By the 17th week, Joe is miserable; he has grown tired of performing and is very homesick. To make matters worse, his next act is a humiliating performance playing a organ grinder's monkey with Jill acting as a little girl turning the handle. When an audience member throws a bottle at Joe and strikes him, he becomes angry, roaring at the crowd while Jill shouts at the audience to stop. Later, during dinner, Gregg and Jill express their feelings for one another; Gregg even agrees to return to Africa with her.

Three drunks sneak backstage. In his cage a very unhappy Joe tries to ignore them, but they offer him an open whiskey bottle; he becomes intoxicated after two more open bottles are given to him. Thinking it now safe to toy with Joe, the drunks burn his fingers with a cigarette lighter. Roaring with pain and rage, he breaks out of his cage, smashes through a wall, and goes on a rampage, tearing apart the interior of the nightclub. He then smashes the glass of the lion habitat, and the lions escape into the crowded nightclub. Joe fights and kills several of them. Jill and Gregg return and find the nightclub in chaos. Jill manages to get Joe to return to his cage, while arriving police shoot the remaining lions.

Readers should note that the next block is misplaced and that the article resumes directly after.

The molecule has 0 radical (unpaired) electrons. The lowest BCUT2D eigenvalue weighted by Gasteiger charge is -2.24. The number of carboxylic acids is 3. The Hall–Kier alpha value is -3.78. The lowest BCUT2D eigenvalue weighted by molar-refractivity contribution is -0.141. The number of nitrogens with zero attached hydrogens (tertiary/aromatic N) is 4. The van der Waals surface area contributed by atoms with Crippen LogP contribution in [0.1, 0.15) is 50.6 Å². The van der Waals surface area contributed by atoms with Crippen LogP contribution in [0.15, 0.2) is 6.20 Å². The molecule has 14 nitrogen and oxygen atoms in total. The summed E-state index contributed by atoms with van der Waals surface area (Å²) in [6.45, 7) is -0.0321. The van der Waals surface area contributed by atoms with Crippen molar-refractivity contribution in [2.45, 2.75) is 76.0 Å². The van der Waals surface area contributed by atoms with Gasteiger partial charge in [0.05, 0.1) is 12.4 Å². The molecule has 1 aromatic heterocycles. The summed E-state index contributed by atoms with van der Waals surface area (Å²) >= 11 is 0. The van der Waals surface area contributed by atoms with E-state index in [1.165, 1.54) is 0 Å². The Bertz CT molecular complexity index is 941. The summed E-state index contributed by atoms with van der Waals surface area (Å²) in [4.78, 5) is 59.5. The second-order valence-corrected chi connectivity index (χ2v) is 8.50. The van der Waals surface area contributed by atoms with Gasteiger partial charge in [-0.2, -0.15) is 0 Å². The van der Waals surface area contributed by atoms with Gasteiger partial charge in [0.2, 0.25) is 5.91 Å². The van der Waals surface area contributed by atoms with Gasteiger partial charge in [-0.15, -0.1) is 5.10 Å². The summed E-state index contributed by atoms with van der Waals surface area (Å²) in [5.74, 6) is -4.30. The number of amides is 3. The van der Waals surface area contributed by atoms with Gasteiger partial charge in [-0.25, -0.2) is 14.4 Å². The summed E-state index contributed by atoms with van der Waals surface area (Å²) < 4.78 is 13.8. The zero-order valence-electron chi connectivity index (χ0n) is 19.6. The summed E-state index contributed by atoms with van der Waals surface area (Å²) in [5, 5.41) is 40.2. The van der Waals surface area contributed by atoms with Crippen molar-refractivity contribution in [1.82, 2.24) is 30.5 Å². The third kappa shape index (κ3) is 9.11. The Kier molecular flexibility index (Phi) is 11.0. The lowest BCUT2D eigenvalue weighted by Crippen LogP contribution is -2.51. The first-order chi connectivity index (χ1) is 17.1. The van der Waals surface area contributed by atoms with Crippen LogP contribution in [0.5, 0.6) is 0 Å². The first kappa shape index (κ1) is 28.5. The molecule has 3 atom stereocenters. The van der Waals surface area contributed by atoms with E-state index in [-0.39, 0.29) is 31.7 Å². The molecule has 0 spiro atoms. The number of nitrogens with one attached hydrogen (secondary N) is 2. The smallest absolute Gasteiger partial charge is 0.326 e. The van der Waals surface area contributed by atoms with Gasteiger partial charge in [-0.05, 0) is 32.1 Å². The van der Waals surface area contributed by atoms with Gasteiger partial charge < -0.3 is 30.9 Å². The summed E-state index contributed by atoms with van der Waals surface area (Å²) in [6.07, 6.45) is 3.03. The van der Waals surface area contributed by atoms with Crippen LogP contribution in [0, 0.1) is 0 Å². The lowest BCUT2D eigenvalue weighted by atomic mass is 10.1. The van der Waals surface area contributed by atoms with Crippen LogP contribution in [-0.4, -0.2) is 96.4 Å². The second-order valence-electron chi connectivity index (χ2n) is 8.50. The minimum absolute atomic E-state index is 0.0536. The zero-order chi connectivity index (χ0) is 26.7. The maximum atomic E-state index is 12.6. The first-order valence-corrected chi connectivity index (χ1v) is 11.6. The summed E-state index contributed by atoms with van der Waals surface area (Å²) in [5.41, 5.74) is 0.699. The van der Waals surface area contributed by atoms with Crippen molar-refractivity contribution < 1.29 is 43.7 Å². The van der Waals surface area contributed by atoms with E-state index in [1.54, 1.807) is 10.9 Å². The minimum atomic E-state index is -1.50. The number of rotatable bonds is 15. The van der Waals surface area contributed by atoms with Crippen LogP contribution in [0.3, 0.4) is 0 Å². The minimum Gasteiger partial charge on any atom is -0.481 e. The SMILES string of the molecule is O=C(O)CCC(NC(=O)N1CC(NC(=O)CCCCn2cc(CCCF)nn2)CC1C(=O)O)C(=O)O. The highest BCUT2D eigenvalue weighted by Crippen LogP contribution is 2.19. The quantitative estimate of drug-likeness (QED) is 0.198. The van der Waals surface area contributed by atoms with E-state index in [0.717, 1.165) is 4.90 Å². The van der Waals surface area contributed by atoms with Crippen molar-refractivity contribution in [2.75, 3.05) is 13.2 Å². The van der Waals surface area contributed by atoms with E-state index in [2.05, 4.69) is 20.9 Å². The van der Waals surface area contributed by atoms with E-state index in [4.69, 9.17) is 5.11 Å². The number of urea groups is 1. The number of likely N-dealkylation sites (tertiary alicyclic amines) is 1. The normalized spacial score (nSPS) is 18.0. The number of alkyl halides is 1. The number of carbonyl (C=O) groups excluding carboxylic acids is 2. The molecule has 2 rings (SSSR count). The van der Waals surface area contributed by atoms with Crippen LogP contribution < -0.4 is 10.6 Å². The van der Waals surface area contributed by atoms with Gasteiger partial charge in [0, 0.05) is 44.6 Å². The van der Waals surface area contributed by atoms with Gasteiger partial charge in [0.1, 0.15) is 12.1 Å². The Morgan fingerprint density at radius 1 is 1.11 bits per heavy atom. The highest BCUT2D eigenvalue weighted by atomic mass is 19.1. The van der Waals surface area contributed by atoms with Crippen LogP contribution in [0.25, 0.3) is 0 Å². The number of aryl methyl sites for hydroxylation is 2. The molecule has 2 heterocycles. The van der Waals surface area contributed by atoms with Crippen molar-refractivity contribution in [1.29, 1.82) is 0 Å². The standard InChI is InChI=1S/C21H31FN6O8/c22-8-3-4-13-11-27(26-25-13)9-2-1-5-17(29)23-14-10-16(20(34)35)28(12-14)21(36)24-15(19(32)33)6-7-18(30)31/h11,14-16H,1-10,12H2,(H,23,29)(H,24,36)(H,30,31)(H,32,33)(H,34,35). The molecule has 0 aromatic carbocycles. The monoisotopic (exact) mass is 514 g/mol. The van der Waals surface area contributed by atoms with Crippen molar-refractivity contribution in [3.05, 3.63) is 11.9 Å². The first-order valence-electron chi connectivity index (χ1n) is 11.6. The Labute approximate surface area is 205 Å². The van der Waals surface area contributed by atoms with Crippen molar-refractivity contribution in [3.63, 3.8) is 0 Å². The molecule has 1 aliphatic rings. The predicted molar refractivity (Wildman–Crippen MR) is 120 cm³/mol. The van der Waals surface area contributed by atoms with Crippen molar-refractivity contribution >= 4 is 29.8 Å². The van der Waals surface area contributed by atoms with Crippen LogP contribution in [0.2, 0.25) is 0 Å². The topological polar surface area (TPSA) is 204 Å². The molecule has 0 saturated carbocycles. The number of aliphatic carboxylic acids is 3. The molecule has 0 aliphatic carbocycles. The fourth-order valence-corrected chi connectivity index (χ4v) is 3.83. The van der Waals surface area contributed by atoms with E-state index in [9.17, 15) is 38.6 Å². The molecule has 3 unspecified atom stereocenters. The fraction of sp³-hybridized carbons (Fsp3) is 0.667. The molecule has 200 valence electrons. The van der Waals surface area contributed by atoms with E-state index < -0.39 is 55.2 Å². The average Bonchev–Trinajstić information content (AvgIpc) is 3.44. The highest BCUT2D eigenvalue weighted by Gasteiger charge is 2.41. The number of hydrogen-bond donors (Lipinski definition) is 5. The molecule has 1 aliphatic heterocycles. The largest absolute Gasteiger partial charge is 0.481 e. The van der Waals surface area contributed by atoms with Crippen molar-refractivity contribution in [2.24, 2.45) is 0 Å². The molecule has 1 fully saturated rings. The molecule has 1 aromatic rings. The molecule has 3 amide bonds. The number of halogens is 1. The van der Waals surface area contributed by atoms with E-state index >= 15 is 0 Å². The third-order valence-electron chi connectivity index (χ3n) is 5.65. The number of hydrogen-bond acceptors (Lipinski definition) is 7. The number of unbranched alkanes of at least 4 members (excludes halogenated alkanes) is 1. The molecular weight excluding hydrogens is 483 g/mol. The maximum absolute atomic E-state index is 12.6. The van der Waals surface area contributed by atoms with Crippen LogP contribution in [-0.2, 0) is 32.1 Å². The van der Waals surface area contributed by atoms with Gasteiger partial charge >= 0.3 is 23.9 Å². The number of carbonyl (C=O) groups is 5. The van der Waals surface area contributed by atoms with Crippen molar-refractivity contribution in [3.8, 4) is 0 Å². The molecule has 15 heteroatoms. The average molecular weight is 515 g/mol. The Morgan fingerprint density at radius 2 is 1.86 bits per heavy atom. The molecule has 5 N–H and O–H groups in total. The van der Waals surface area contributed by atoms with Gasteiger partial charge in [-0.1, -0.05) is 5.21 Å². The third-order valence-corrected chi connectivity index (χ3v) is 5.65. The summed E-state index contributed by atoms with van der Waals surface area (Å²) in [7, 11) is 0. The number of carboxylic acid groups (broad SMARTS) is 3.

A court decree orders Joe be destroyed as a dangerous animal; Jill's pleas to save him are denied. Gregg, O'Hara, and Jill devise a plan to get Joe out of California with a moving van and then a cargo ship. When the execution team arrives at the closed nightclub to put Joe down, they find his cage empty and themselves suddenly locked inside. As the van is leaving, Joe is spotted by an itinerant worker, who later informs the police; an all points bulletin is broadcast. On the way to the ship, the police spot the moving van on its escape route and give chase. But Joe has now been cleverly transferred to a covered truck, and the moving van, driven by O'Hara, is a decoy to misdirect the pursuit. The police finally stop the moving van and Max is apprehended.